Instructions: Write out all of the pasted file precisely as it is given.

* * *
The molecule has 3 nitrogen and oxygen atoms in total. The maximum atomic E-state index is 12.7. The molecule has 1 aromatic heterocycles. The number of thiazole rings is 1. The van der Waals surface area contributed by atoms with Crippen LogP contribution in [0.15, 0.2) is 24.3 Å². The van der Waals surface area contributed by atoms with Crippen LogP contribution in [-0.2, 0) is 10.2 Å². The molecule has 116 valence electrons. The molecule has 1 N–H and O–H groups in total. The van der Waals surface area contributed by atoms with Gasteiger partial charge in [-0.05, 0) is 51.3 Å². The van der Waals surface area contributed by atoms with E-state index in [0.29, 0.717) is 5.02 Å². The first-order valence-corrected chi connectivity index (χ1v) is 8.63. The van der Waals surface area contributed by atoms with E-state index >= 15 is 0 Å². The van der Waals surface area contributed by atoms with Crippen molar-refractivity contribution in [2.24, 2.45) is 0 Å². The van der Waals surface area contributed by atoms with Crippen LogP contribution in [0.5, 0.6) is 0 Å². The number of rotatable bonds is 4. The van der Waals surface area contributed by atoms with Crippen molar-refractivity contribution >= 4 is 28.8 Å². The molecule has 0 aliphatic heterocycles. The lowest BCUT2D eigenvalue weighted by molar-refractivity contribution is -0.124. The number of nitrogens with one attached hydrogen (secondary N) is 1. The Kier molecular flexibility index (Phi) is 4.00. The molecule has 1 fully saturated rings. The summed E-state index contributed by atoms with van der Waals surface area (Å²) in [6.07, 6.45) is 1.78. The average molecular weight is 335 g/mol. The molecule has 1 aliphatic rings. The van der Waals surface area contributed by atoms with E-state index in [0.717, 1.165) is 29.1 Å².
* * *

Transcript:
The molecule has 3 nitrogen and oxygen atoms in total. The maximum atomic E-state index is 12.7. The molecule has 1 aromatic heterocycles. The number of thiazole rings is 1. The van der Waals surface area contributed by atoms with Crippen LogP contribution in [0.15, 0.2) is 24.3 Å². The van der Waals surface area contributed by atoms with Crippen LogP contribution in [-0.2, 0) is 10.2 Å². The molecule has 116 valence electrons. The molecule has 1 N–H and O–H groups in total. The van der Waals surface area contributed by atoms with Gasteiger partial charge in [-0.05, 0) is 51.3 Å². The van der Waals surface area contributed by atoms with E-state index in [0.29, 0.717) is 5.02 Å². The first-order valence-corrected chi connectivity index (χ1v) is 8.63. The van der Waals surface area contributed by atoms with E-state index >= 15 is 0 Å². The van der Waals surface area contributed by atoms with Crippen molar-refractivity contribution in [2.24, 2.45) is 0 Å². The van der Waals surface area contributed by atoms with Crippen LogP contribution in [0.5, 0.6) is 0 Å². The number of rotatable bonds is 4. The van der Waals surface area contributed by atoms with Crippen molar-refractivity contribution >= 4 is 28.8 Å². The molecule has 0 aliphatic heterocycles. The lowest BCUT2D eigenvalue weighted by molar-refractivity contribution is -0.124. The number of nitrogens with one attached hydrogen (secondary N) is 1. The Kier molecular flexibility index (Phi) is 4.00. The molecule has 1 fully saturated rings. The summed E-state index contributed by atoms with van der Waals surface area (Å²) in [6.07, 6.45) is 1.78. The average molecular weight is 335 g/mol. The molecule has 1 aliphatic rings. The van der Waals surface area contributed by atoms with E-state index in [0.717, 1.165) is 29.1 Å².